By Rabia Ahmed Pakistan Today 01 Nov 2011
The records of history
The records of history
It needed no second sight to predict how the Gaddafi saga would resonate in Lahore: the Gaddafi Cricket Stadium – ought it to be renamed?
Maybe the new name should be the Dr Rehman Malik Stadium?
Moammar Gaddafi, ignobly dragged along the street and killed, was once a charismatic and dashing figure. Certainly we thought so during the Lahore Islamic Summit of 1974 – remember the throng of students on the streets as Gaddafi’s cavalcade passed? In a gruesome twist, Libyans filed past Gaddafi’s decomposing body to gawk and gloat after he had been shot in the head and abdomen in an execution style assassination by angry countrymen.
So will the memory of the man and the stadium’s old name be shoved under the carpet as usual? It could keep bitter company there with the erstwhile East Pakistan, among others.
‘To be ignorant of what occurred before you were born is to remain always a child. For what is the worth of human life, unless it is woven in the life of our ancestors by the records of history? – Cicero
Libya’s Moammar Gaddafi took over in the 60s in a bloodless coup, and subsequently ruled Libya in an unofficial capacity till his fall in 2011.
|A young Moammar Gaddafi|
In 1973, the Arab Oil Producing and Exporting Countries’ (OPEC’s) oil embargo obtained fairer returns for the countries’ oil exports, Libya among them. Gaddafi’s government used this revenue to increase the country’s then poor living standards. Healthcare in Libya is free and according to the current CIA Factbook, the average life expectancy of Libyans is 78.65, less by just one year the average life expectancy of Americans. Education is free in Libya, and primary education is mandatory for all citizens. Libya became definitely better off than the
rest of Africa.
But Gaddafi went off after a while, rather like curdled milk. Dissent and opposition were clamped down on by means of censorship, at times with assassinations, and massive charges of corruption were levelled against Gaddafi’s own family.
According to the CIA Factbook once again, Pakistan’s proven reserves of natural gas exceed 840 billion per cubic metre and its proven reserves of crude oil are 313 million bbl (barrels). However, Pakistan’s public debt currently stands at 50.7 percent of GDP, and its inflation last year at 13.9 percent. Our people stand a high risk of major infectious diseases, including food and waterborne diseases.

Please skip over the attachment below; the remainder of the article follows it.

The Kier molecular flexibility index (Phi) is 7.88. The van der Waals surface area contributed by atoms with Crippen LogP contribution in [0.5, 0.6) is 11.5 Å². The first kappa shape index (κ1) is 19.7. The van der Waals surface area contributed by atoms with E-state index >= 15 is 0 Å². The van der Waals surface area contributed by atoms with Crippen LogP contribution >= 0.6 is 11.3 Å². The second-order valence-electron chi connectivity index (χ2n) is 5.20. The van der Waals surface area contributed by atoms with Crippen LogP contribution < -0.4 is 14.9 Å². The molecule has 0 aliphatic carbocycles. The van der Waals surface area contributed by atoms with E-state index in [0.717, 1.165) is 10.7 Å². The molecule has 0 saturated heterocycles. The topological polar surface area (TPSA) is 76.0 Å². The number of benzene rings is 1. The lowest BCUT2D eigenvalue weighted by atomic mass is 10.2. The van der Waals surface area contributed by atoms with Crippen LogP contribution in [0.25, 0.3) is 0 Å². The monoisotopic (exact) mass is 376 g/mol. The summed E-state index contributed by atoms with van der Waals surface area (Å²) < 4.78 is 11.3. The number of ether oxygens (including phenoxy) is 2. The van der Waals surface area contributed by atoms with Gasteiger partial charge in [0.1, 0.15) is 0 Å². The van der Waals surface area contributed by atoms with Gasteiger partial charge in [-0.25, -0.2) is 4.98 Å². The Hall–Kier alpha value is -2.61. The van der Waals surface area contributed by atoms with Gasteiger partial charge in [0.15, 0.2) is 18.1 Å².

We spend less than three percent of GDP on education (2009) so the total literacy rate of Pakistan (as defined by those over the age of fifteen and over, who can read and write) is less than 50 percent – around 63 percent for men and 36 percent for women.
Our average life expectancy is almost 12 years below that of Libya’s, and almost a quarter of the population of Pakistan lives below the poverty line.
At no time, it is obvious, have we even approached the achievements of the man who was shot in the streets the other day, and whose body lay mouldering for days without burial.
As for Pakistan, its leaders curdled and decomposed long ago, without any achievements to their credit at any stage.
In this country where the press is relatively free and unfettered, it is an insidious form of censorship when the slate of history is wiped so clean every time it is written on with dirty chalk. Renaming roads and buildings, expunging information from and modifying curricula, stressing glorification rather than analysis and forcing universities to grant blatantly underserved degrees to political figures for blatantly political reasons – it never stops.
The leaders of Pakistan escape with an appalling performance because those ruled by them have never had the opportunity to assess that performance except by the yardstick of their own starvation and deprivation.
For those in a hurry to erase monuments to Gaddafi’s memory it is best to think again. It may be a better idea for hoardings to be erected prominently outside each provincial assembly building, and outside the National Assembly building in Islamabad displaying that chilling photograph of Zine El Abidine of Tunisia, Moammar Gaddafi of Libya, and Hosni Mubarak of Egypt all together – one deposed and forced to flee the country, another deposed, shot and killed, and the third deposed and brought to court to be tried for his crimes, in a cage.
The photograph needs no caption, except maybe just: Revolution Happens.